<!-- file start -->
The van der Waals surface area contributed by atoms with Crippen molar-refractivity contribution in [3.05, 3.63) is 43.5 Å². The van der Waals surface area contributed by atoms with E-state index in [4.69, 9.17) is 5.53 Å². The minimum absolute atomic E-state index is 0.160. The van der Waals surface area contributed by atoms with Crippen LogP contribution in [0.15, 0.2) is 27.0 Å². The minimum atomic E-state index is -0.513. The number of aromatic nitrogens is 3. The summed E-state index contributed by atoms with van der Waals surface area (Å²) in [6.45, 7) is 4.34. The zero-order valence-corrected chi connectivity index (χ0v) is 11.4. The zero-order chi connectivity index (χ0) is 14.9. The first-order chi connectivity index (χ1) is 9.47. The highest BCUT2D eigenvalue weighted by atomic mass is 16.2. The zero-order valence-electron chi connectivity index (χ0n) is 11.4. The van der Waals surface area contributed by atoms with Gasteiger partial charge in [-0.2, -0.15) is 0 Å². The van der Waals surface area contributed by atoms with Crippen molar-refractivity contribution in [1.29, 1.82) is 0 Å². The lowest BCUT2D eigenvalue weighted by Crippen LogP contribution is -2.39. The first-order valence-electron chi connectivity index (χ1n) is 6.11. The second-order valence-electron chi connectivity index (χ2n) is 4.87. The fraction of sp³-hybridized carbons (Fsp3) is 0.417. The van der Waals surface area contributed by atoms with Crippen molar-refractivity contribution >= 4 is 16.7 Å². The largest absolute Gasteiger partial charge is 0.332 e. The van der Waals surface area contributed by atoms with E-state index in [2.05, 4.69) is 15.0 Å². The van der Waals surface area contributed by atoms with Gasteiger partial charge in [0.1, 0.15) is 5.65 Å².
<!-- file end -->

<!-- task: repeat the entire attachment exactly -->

The van der Waals surface area contributed by atoms with Crippen molar-refractivity contribution in [3.05, 3.63) is 43.5 Å². The van der Waals surface area contributed by atoms with E-state index in [4.69, 9.17) is 5.53 Å². The minimum absolute atomic E-state index is 0.160. The van der Waals surface area contributed by atoms with Crippen LogP contribution in [0.15, 0.2) is 27.0 Å². The minimum atomic E-state index is -0.513. The number of aromatic nitrogens is 3. The summed E-state index contributed by atoms with van der Waals surface area (Å²) in [6.45, 7) is 4.34. The zero-order valence-corrected chi connectivity index (χ0v) is 11.4. The zero-order chi connectivity index (χ0) is 14.9. The first-order chi connectivity index (χ1) is 9.47. The highest BCUT2D eigenvalue weighted by atomic mass is 16.2. The zero-order valence-electron chi connectivity index (χ0n) is 11.4. The van der Waals surface area contributed by atoms with Gasteiger partial charge in [-0.2, -0.15) is 0 Å². The van der Waals surface area contributed by atoms with Crippen molar-refractivity contribution in [1.29, 1.82) is 0 Å². The lowest BCUT2D eigenvalue weighted by Crippen LogP contribution is -2.39. The first-order valence-electron chi connectivity index (χ1n) is 6.11. The second-order valence-electron chi connectivity index (χ2n) is 4.87. The fraction of sp³-hybridized carbons (Fsp3) is 0.417. The van der Waals surface area contributed by atoms with Crippen molar-refractivity contribution >= 4 is 16.7 Å². The largest absolute Gasteiger partial charge is 0.332 e. The van der Waals surface area contributed by atoms with E-state index in [2.05, 4.69) is 15.0 Å². The van der Waals surface area contributed by atoms with Gasteiger partial charge in [0.1, 0.15) is 5.65 Å².